The Yaron Research Group

Design of dyes for imaging of biological systems

RNA-Dye binding diagram

Schematic of an RNA strand used to bind a fluorescent dye to a target protein.

Overview

This work is in collaboration with Bruce Armitage of the Department of Chemistry and Molecular Biosensor and Imaging Center (MBIC) at Carnegie Mellon. The overall goal is to develop fluorogenic dye/RNA aptamer pairs that can be used as components of fluorescent labels and sensors. The above depicts an RNA molecule that consists of two domains, which bind independently to a target of interest and to a fluorogenic dye molecule. Binding of the dye causes it to become fluorescent, meaning that the RNA-dye complex can serve as a fluorescent label for the target. Our goal is to use computation to identify improved dyes.

Torsional potential graph

Figure 1: Torsional potential in excited state of fluorogenic dye. In solution, the dye twists beyond 80 and does not emit light. When bound to a target, steric constraints prevent this twist and the dye emits light.

Our recent work illustrates how computation can aid in identifying dyes whose fluorescent properties change on binding to a biomolecule. The above shows the excited state energy as a function of torsional angle between the heterocycles in a series of fluorinated Thiazole Orange (TO) dyes. For all of these dyes, optical excitation is to a nearly planar local minimum with a small barrier leading to a deep twisted minimum. If the molecule overcomes the barrier and reaches the twisted structure, fluorescence is quenched. This occurs only in solution, since binding to a biomolecules hinders the rotation to the twisted structure. Our computed barrier heights are consistent with the trend in observed quantum yields in solution. An optimal dye will rotate, and so quench in solution, yet remain planar when bound to the target molecule.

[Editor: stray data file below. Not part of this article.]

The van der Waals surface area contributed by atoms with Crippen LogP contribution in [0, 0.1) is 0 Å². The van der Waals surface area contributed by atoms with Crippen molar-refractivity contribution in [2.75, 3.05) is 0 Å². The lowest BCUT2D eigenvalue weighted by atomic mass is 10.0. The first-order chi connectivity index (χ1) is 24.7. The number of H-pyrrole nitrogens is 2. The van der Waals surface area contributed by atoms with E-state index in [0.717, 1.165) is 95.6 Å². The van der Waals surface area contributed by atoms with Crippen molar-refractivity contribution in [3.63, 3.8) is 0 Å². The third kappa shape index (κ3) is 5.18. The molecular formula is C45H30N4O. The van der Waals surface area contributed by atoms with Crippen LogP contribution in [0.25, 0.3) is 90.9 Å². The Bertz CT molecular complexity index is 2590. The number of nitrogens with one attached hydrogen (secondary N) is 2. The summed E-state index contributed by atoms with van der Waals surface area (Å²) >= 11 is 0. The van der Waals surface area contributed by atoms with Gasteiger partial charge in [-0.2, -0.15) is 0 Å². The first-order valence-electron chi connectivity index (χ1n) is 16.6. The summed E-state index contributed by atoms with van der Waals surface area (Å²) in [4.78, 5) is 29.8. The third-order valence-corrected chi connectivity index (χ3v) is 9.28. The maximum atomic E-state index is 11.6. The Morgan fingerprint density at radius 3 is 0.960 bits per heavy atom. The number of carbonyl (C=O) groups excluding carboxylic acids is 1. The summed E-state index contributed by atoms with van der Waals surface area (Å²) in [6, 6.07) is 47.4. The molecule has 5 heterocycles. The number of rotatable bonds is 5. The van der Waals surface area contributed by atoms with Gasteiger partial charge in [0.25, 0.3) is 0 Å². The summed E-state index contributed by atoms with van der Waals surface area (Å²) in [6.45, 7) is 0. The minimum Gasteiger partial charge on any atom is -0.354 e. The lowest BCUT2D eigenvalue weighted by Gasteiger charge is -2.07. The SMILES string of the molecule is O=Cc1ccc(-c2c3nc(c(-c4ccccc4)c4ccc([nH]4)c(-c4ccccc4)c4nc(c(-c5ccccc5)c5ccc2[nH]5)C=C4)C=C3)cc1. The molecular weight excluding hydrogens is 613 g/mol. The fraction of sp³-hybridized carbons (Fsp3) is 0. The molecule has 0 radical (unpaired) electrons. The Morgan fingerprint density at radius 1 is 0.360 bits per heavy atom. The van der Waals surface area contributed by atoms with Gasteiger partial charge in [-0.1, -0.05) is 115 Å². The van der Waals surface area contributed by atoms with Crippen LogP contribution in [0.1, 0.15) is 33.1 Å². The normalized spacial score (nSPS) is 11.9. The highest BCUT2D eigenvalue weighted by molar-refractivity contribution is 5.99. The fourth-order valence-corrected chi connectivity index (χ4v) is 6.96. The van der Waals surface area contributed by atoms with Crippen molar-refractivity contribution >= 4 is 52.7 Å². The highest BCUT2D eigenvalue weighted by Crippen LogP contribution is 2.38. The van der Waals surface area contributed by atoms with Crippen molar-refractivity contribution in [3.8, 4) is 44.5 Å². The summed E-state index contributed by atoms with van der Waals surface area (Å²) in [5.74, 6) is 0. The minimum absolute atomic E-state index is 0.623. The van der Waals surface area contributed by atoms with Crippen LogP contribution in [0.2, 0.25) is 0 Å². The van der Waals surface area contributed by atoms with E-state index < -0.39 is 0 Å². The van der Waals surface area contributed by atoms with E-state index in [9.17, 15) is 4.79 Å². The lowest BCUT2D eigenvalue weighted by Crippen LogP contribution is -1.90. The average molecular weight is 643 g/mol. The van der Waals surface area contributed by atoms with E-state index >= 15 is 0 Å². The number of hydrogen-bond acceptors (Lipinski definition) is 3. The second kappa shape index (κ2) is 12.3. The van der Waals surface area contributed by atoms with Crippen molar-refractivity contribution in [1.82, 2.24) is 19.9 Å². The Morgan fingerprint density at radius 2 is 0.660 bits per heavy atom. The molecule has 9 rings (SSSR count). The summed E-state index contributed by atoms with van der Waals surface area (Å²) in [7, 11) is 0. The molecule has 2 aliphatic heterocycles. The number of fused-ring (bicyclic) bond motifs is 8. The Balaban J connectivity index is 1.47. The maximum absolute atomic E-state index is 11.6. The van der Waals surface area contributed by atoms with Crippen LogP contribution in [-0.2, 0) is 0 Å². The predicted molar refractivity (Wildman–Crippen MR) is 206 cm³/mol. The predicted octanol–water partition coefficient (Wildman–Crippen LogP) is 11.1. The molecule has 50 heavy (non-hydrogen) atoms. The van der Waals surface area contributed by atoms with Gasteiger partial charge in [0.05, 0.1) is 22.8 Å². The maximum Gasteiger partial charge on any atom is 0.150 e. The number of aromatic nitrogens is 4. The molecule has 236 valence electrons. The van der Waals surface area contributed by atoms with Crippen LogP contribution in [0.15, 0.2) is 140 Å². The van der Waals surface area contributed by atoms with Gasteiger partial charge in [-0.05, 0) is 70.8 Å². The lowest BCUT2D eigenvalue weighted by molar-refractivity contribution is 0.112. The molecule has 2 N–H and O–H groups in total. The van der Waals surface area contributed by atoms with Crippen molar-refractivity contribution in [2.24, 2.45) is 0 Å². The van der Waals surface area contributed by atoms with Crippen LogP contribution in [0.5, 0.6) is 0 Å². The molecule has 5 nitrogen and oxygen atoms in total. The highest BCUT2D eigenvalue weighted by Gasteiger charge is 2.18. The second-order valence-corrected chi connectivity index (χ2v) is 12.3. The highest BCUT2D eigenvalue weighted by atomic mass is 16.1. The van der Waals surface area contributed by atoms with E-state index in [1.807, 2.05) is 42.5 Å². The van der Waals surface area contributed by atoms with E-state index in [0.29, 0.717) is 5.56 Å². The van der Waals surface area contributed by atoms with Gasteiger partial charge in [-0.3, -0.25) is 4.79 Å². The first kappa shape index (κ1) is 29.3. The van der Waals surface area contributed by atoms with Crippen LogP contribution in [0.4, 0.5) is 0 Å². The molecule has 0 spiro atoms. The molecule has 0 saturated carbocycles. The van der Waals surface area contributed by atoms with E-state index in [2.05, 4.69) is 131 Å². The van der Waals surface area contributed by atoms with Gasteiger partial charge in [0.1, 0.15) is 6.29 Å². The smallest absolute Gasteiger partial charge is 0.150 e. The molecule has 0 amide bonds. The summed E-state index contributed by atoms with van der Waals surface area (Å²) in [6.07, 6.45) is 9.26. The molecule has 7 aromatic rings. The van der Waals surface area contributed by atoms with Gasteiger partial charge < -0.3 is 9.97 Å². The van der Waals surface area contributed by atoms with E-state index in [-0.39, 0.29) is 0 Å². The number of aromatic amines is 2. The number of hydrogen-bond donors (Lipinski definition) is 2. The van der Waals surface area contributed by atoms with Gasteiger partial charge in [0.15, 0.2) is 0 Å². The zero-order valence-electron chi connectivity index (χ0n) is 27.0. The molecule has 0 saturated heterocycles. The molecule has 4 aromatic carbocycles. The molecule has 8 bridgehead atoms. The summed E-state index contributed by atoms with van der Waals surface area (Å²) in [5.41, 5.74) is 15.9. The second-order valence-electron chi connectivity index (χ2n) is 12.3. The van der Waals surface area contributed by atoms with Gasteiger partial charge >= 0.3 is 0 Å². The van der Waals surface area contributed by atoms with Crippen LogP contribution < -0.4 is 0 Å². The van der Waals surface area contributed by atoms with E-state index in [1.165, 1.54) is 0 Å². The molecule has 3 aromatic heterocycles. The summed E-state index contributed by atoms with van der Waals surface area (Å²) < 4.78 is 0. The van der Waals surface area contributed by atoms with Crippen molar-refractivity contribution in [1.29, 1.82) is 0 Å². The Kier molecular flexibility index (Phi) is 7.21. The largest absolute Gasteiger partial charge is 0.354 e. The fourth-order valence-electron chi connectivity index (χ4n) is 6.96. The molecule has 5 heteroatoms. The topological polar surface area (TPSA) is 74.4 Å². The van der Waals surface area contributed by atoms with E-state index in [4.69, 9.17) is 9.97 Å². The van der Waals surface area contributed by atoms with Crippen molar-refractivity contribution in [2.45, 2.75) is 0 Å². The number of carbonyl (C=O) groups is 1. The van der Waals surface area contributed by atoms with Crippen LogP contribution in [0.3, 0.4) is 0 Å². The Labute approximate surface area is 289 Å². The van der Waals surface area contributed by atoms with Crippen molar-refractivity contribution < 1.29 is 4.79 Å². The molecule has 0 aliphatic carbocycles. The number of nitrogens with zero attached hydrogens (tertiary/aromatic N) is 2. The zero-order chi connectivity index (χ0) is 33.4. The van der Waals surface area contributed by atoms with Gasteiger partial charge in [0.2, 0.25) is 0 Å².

Our design strategy is to engineering the characteristics of this barrier to enhance and control the degree of fluorescence quenching. In a recent study, we developed an approach to allow computational screening of a library of over a million molecules obtained by placing electron donors and acceptors on a Thiazole Orange framework. We are currently working on control of the barrier through steric effects.

This work is coupled to our general interest on the role of torsional degrees of freedom in organic molecules (see for instance our projects on the effects of disorder on organic semiconductors and on the design of molecular motors).